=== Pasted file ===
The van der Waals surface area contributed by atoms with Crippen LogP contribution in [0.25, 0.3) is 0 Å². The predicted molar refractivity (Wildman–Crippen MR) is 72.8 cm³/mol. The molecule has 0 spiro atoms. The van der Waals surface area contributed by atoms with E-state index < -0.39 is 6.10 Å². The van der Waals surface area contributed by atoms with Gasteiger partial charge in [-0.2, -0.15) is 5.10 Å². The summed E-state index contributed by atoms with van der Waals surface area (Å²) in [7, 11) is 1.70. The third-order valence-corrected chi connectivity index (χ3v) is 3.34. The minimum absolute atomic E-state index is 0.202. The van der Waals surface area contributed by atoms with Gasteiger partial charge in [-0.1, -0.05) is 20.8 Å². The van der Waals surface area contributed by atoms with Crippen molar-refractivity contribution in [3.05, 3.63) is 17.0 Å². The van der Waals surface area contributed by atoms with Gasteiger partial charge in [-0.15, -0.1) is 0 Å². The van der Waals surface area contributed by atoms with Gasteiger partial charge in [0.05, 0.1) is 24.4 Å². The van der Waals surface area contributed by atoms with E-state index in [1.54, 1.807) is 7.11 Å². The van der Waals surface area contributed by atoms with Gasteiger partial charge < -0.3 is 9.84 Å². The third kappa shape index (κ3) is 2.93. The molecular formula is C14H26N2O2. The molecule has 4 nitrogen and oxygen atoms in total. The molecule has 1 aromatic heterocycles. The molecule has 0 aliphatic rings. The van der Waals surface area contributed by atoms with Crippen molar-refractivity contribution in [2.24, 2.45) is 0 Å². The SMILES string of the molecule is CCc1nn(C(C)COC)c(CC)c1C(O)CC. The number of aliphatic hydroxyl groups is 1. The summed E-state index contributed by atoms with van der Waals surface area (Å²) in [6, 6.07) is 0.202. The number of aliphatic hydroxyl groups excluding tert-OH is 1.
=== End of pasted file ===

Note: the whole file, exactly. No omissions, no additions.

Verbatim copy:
The van der Waals surface area contributed by atoms with Crippen LogP contribution in [0.25, 0.3) is 0 Å². The predicted molar refractivity (Wildman–Crippen MR) is 72.8 cm³/mol. The molecule has 0 spiro atoms. The van der Waals surface area contributed by atoms with E-state index < -0.39 is 6.10 Å². The van der Waals surface area contributed by atoms with Gasteiger partial charge in [-0.2, -0.15) is 5.10 Å². The summed E-state index contributed by atoms with van der Waals surface area (Å²) in [7, 11) is 1.70. The third-order valence-corrected chi connectivity index (χ3v) is 3.34. The minimum absolute atomic E-state index is 0.202. The van der Waals surface area contributed by atoms with Gasteiger partial charge in [-0.1, -0.05) is 20.8 Å². The van der Waals surface area contributed by atoms with Crippen molar-refractivity contribution in [3.05, 3.63) is 17.0 Å². The van der Waals surface area contributed by atoms with Gasteiger partial charge in [-0.15, -0.1) is 0 Å². The van der Waals surface area contributed by atoms with Gasteiger partial charge in [0.05, 0.1) is 24.4 Å². The van der Waals surface area contributed by atoms with E-state index in [1.54, 1.807) is 7.11 Å². The van der Waals surface area contributed by atoms with Gasteiger partial charge < -0.3 is 9.84 Å². The third kappa shape index (κ3) is 2.93. The molecular formula is C14H26N2O2. The molecule has 4 nitrogen and oxygen atoms in total. The molecule has 1 aromatic heterocycles. The molecule has 0 aliphatic rings. The van der Waals surface area contributed by atoms with Crippen molar-refractivity contribution in [2.24, 2.45) is 0 Å². The SMILES string of the molecule is CCc1nn(C(C)COC)c(CC)c1C(O)CC. The number of aliphatic hydroxyl groups is 1. The summed E-state index contributed by atoms with van der Waals surface area (Å²) in [6, 6.07) is 0.202. The number of aliphatic hydroxyl groups excluding tert-OH is 1.